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The Biggest Challenges for Students of Design

12/18/2012 03:51 pm ET | Updated Feb 17, 2013

Creating a new idea and turning it into a product people need, want, or desire is part of a designer's normal workday. Acquiring the skills and eventually becoming an expert in designing products is a lifelong challenge and this crucial foundation is built in our design schools. We asked creative professionals around the world: "What is design students' biggest challenge?" Over a few weeks time, we received over fifty comments and have listed the key insights gained.

The biggest challenge for design students is learning the business side of design. The product chair of a leading design school shared that designers do not realize the need to own the business objectives and to really make them their own. This takes empathy with users and critical thinking throughout the whole business strategy and business model process to ensure action occurs. Without this empathy in place, designers, in effect, represent a moral hazard and only when this paradigm shift has occurred does the rest of design matter.

After accepting responsibility and accountability for a design project, the first challenge for students is framing the challenge and understanding it in a specific context. Studies of students show that writing a design brief alone, independent of how good it is, increases performance by 12 percent, while high performing students obtain a 25 percent performance increase from brief writing over average students. Those with superior briefs in industry have shown that by increasing focus on strategic issues, design performance goes up thirty percent. All a brief really requires is that one invests a half to a full day's effort co-creating a focused framework for the challenge in a 500-1,500 word document.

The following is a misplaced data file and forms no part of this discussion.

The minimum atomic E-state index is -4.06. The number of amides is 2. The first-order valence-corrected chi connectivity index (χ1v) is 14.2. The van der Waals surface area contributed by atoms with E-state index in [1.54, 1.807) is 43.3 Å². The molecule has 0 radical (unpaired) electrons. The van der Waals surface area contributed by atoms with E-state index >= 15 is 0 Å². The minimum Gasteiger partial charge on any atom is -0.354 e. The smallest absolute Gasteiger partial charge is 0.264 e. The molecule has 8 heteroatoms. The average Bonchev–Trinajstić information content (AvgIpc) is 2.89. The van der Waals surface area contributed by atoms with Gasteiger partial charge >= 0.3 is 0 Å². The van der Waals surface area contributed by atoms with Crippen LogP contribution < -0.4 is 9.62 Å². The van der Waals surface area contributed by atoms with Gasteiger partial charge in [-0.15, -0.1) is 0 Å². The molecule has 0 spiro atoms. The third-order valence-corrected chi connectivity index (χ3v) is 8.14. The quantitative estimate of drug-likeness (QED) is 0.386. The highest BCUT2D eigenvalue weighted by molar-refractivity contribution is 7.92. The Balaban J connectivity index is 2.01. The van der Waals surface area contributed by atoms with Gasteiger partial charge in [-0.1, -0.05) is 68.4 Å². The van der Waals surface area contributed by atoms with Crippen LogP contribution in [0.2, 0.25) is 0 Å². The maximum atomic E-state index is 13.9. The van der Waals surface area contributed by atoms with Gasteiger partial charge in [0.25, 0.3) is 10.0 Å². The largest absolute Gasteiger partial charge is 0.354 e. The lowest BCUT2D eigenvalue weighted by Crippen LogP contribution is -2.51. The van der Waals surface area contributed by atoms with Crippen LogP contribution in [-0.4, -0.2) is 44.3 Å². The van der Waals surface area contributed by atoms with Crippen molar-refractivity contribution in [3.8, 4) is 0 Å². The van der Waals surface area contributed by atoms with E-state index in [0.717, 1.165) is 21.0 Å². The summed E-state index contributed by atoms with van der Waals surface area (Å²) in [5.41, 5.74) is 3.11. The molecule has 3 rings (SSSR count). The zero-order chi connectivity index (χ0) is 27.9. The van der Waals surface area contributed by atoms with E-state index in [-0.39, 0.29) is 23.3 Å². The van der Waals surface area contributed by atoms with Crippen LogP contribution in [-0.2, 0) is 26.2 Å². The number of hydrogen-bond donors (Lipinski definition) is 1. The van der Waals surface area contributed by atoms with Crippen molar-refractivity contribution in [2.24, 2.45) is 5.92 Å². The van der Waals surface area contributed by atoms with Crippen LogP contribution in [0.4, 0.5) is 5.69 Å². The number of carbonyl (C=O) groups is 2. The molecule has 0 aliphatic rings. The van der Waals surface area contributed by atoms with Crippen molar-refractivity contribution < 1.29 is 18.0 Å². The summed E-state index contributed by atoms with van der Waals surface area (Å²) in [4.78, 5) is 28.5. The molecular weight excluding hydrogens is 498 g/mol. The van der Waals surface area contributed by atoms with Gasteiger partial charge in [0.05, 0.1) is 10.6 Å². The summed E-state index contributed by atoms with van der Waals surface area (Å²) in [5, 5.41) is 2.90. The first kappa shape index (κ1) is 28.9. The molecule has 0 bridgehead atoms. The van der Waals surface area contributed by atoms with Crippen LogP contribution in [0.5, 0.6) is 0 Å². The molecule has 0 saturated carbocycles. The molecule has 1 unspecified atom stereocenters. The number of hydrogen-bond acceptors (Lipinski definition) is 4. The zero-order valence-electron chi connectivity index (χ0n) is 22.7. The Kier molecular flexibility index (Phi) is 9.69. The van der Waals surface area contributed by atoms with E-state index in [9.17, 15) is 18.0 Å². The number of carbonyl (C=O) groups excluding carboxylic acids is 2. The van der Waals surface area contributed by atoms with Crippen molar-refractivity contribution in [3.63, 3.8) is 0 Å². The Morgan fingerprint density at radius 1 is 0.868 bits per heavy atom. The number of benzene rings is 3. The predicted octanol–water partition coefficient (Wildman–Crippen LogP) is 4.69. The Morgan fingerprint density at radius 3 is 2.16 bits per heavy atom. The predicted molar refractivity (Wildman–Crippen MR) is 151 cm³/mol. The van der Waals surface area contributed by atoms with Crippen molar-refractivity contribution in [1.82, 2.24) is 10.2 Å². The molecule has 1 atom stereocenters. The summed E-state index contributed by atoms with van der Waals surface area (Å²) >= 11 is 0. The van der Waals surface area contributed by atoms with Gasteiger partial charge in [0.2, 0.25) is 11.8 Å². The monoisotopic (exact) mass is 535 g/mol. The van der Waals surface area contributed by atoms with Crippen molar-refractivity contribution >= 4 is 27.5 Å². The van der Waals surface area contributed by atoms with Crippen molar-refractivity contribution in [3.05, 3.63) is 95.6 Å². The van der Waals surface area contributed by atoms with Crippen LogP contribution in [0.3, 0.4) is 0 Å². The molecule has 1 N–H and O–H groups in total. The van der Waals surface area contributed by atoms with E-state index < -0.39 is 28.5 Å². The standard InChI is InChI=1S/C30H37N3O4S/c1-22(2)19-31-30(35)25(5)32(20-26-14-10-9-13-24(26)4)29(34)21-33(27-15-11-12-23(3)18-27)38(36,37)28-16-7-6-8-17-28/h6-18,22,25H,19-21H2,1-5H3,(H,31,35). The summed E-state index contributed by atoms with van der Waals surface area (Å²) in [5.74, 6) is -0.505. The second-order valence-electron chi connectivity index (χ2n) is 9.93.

The second challenge is for design students to adopt and internalize a creative process that allows them to move from business objective through the research phases, enabling them to consistently synthesize novel and useful concepts. A consistent process here is key, since 35 to 40 percent of new consumer products fail in the market, making synthesizing concepts the second, equally important skill. At the end of the day, no matter how much planning, research and analysis one does, if it does not result in social, environmental and viable concepts, further development is senseless.

The third challenge is in communicating and negotiating design solutions with the stakeholders. As opposed to other disciplines, such as accounting and engineering, everyone has an opinion about design, without necessarily understanding why. Designers need to move the conversation beyond "Like it" or "Hate it," which is an oversimplification upon which even design experts cannot agree. Instead, educate decision-makers on the Design Quality Criteria that act as indicators for success and how these have been addressed in the concept.

Finally, developing design leadership is essential to position and differentiate a product offering in the red ocean of fierce competition or in establishing a new blue ocean where the company can experience sustainable growth. To attain design leadership, designers need to engage and add value up front in the early business phases by assisting in the formulation of design strategies, synthesizing business models and planning the required action steps. Only when this is done, can a product truly be said to be: "designed."